What Is The Dark Web?

The Dark Web is a hidden universe contained within the “Deep Web.” It is in a sub-layer of the Internet that’s hidden from surface internet search engines like Google, BING, and Yahoo. With their billions of searches a day, their results total only 0.04% of what is in the deep web.

The other 99.96% of the Web houses:

  • Countless databases
  • Private networks
  • Academic networks
  • Government networks
  • and the Dark Web

If you wanted to measure the Dark Web against the surface internet, what you and I use daily, it is estimated to be about 550 times larger than the surface Web and growing. Picture it like this:

As you look at that image, it can be intimidating. When an individual or group can operate anonymously, the sheer size of the Dark Web holds a wealth of stolen data and illegal activity.

Where Does Dark Web ID Find Your Data On The Dark Web?

Here is a short list of source locations and the descriptions where compromised data, credentials, passwords, sensitive client or patient information turns up:

  • Dark Web Chatroom: discovered in a hidden IRC
  • Hacking Site: exposed on a hacked Website or data dump site
  • Secret Theft Forum: published within a hacking forum or community
  • P2P File Leak: leaked from a Peer-to-Peer file sharing program or network
  • Social Media Post: posted on a social media platform
  • C2 Server/Malware: harvested through botnets or on a command and control (C2) server

How Was The Data Stolen or Compromised?

Here are a few identified method used to capture or steal your data:

  • Tested: the compromised data was tested to determine if it is live/active;
  • Sample: the compromised data was posted to prove its validity;
  • Keylogger or Phished: the compromised information was entered into a fictitious website or extracted through software designed to steal PII;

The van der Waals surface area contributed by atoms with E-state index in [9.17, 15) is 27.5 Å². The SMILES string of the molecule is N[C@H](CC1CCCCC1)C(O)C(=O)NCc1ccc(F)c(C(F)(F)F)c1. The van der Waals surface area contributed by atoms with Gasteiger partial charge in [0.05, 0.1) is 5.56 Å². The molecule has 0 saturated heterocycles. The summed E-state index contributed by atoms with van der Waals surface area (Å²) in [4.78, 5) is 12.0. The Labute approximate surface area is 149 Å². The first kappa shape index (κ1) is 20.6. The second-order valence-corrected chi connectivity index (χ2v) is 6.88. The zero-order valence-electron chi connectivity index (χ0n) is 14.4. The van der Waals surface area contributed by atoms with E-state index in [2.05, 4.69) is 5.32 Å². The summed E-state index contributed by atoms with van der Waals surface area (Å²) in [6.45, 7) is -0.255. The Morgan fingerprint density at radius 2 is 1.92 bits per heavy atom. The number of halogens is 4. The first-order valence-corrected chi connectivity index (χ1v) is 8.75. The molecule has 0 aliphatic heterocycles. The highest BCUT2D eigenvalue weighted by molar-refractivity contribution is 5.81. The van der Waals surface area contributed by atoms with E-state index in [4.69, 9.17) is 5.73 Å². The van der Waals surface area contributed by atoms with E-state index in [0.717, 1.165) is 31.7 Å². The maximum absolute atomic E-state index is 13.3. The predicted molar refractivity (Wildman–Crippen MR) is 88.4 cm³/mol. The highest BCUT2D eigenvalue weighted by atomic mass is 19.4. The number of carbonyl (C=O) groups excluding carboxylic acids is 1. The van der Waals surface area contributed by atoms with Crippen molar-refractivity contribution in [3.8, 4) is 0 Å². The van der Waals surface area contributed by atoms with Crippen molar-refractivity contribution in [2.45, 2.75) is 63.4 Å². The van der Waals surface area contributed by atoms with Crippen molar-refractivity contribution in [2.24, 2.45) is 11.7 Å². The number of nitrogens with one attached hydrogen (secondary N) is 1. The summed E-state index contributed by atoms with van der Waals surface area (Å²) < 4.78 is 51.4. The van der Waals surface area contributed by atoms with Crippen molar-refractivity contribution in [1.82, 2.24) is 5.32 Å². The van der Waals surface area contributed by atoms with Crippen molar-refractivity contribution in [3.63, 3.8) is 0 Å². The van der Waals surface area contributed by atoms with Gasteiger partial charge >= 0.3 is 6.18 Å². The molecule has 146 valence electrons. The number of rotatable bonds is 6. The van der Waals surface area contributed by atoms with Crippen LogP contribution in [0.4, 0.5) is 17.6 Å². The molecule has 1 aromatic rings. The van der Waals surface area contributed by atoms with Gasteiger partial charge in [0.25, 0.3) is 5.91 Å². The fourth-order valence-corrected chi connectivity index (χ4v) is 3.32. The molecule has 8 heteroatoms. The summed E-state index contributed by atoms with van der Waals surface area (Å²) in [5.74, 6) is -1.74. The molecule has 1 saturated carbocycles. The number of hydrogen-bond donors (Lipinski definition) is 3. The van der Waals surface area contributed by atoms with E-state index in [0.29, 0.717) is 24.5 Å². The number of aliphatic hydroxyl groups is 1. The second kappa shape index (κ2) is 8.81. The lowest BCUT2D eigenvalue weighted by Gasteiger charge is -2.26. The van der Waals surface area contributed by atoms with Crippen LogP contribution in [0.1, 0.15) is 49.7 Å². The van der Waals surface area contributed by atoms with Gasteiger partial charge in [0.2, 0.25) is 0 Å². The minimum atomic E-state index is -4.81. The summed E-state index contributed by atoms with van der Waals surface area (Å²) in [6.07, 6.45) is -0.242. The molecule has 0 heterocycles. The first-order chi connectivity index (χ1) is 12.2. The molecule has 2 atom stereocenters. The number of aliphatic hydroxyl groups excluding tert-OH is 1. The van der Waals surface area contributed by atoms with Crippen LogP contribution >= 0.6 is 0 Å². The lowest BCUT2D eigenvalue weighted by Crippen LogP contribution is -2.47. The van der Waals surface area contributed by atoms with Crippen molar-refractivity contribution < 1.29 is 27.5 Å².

• 3rd Party Breach: the compromised data was exposed as part of a company’s internal data breach or on a 3rd party Website;
  • Accidental Exposure: the compromised information accidentally shared on a Web, social media, or Peer-to-Peer site;
  • Malicious / Doxed: the compromised data was intentionally broadcast to expose PII.

Are We Still At Risk When Employees No Longer Work For Us?

While employees may have moved on from your organization, their company-issued credentials can still be active and valid within the 3rd party systems they used while employed.

In many cases, the 3rd party compromised systems or databases that have been in existence for 10+ years are holding millions of “zombie” accounts that can be used to exploit your organization.

Finding any credentials from past employees should be a wakeup call to confirm you’ve shut down any active internal and 3rd party accounts. Not doing so poses a threat to the exploiting of your company.

Should We Be Concerned If A Password Identified Does Not Meet Our Network Criteria?

What many employers overlook are when employees recycle their passwords. They do it throughout their work and personal networks. If your internal requirement is to have a capital letter and unique character or number; it’s a common practice for employees to use a password they are familiar using, because they don’t want to forget their password. They will add a capital letter, exclamation mark, a number sign. (Example: Exposed Password: cowboys, Variation: Cowboys!, Cowboys#1, #1Cowboys, and so on.)

Now that you know this, here’s what hackers do. They will run scripts using Metasploit frameworks (hacking and pen testing tools) to literally “brute force” their way into your unsuspecting system. As you can see, the employee’s swapping password habits can be the undoing of your company.

When Your Personal or Company Data Shows Up On The Dark Web, Can It Be Removed?

The reality is, once the data gets posted for sale on the Dark Web, it is quickly copied and then distributed (re-sold or traded) to any significant number of cybercriminals, and all within a short span of time.

It is generally impossible to remove data that has spread on the Dark Web. Individuals whose PII showed up on the Dark Web, we would highly encourage them to enroll themselves and their company into an identity and credit monitoring service immediately.

Like this article? Check out, Cybersecurity Risks (Problems/Fixes) and Did You Know? Your DNA Can Be Hacked! Or The What, The How, and The Why of Managed Threat Detection and discover more.